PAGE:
Why I walked out of a disability conference in fury
Our customer Trav recently attended the NSW Council for Intellectual Disability’s annual conference in Sydney. Themed, Change, Challenge, Create, the conference promised to ‘create action to make life better for people with intellectual disability’ so Trav, one of Northcott’s Inclusion Champions, was keen to know more. While he enjoyed most of the conference, something on Day Two didn’t quite gel with him. Read his account of the conference to find out what made his blood boil.
The theme for the first day was ‘challenges’. We got to hear from Justine Perkins, from Touched by Olivia. Justine is a mum who convinced her local Member of Parliament to build a playground in memory of her daughter, Olivia, who died at eight months old from a rare disease. Justine had a huge fight with Penrith Council, but her persistence paid off and the playground was finally built!
Because this conference involves people with disability as well as workers, academics and policy makers, we did a lot of group work together. In groups, we talked about challenges that people with disability face. A really good example is going out at night – many people with disability just don’t go out! This is because most respite homes and group homes only have one staff working after a certain time at night and most transfers with a hoist have to be done with two support workers. Some solutions we discussed would be to get late-night homecare or to be able to book an accessible hotel room for the night.
The next session I attended was ‘Speak Up’, where we had to name some things that make us happy. I said one of things that makes me happy was spending time with my friends, without my mum, just like most 23-year-old guys!
Lunchtime was for mingling and connecting. One of the best things for me was that one of my best friends from high school was there, so in each break we got to catch up. One of my support workers also ran into one of her cousins that she hadn’t seen in 30-odd years!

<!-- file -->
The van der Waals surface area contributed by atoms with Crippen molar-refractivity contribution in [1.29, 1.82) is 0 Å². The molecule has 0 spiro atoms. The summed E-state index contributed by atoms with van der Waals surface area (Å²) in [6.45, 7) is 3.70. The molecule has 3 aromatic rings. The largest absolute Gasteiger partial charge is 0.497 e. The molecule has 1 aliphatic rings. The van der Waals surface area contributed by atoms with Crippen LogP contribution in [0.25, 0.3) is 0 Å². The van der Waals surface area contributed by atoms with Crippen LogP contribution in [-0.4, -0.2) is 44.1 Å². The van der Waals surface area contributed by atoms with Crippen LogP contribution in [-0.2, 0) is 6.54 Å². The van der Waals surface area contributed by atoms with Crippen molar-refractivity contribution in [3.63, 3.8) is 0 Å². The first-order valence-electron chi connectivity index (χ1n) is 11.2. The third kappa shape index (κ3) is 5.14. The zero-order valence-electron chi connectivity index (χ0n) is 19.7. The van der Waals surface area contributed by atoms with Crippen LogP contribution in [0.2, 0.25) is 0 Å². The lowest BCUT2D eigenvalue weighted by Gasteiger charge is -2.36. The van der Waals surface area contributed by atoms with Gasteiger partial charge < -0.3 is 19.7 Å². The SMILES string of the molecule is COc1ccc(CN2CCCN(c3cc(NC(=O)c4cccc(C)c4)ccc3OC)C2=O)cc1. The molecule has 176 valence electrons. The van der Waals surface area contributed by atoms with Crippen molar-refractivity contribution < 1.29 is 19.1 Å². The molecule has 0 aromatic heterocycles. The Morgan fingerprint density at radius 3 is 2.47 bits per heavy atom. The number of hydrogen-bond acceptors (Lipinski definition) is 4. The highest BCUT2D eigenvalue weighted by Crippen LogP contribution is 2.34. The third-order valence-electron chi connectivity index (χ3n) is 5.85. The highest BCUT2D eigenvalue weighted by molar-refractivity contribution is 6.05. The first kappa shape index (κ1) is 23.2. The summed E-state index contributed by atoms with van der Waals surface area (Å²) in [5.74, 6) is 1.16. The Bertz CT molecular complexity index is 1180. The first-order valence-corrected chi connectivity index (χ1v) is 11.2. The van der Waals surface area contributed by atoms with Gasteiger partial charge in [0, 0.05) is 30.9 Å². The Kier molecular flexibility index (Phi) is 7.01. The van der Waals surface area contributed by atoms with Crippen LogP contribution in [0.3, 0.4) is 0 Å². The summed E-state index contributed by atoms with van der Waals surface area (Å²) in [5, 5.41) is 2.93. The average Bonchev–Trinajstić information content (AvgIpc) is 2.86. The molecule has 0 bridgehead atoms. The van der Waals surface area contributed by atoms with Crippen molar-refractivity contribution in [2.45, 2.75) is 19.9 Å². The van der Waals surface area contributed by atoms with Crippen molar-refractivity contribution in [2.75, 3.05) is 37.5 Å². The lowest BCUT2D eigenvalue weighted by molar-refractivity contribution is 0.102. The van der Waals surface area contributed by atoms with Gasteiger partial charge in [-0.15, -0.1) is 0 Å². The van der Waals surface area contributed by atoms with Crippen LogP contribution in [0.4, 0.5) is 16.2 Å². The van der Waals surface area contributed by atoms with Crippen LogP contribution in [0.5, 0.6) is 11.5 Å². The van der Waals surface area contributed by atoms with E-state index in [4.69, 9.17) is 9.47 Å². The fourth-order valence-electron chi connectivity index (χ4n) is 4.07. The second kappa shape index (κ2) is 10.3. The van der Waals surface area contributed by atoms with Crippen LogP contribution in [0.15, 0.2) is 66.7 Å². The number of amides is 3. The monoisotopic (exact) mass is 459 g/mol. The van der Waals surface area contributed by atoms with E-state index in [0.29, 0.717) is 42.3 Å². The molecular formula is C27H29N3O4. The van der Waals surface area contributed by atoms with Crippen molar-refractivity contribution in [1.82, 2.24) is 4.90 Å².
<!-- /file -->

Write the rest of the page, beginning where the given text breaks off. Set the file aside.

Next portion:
After lunch we talked about what made us really unhappy in life. My rant was about the Easter Show and how the rides are not wheelchair accessible. This is not fair, especially these days when so many people with disability go out in the community.
After a short break we started talking about living and dying, which, surprisingly, was not at all morbid. It was actually quite funny. My support worker told the story of her mother’s funeral. Her mother had hated music and just as the family got to the gravesite, the music they’d plan wouldn’t start!
People were asked what they wished for in their death. One person spoke about the ‘death farm’ up in the Blue Mountains, where you can leave your body for the crows to eat. On one hand, that sounds like a disturbing way to go, but on the other hand, it is pretty ecologically smart, because your body isn’t going to waste – it’s providing a decent meal for the birds!
If Day One was about life’s challenges, then Day Two was about trying to have more influence.
In the first session we were asked what question or statement we would like to make to Christian Porter MP, the Federal Minister for Social Services. My statement was: ‘The Government needs to make more information about the NDIS clear, as most of us and our carers do not understand it.’
Things got a bit more confronting after morning tea, but I’ll explain why in a moment. The session was about supported decision-making. Two short films were screened. The first film was about a girl named Alicia, who had started doing speed dating. She spoke about how she didn‘t let her disability stop her from getting out there and meeting new people. She also spoke about her fear and how she overcame that fear through drawing. For her, drawing helped her accept herself and helped her feel comfortable enough to go out and meet guys.
Then the session got pretty confronting. The second film was about a man who lived in a group home. The staff had changed his diet because he was a bit chubby, but they hadn’t asked the man or his family. This made me so angry, because the guy wasn’t getting his right to choose. As I continued to watch the female support worker’s disgusting attitude towards the man and his father, I could literally feel my blood boil with fury, because some support workers are just like that. As my anger peaked I couldn’t sit in that room watching the support worker denying that man his rights. I had to walk out and calm down.
I went back into the conference later, but I had lost interest. Denying people with disability their rights means a lot to me and I couldn’t stop thinking about that man in the film for the rest of the day.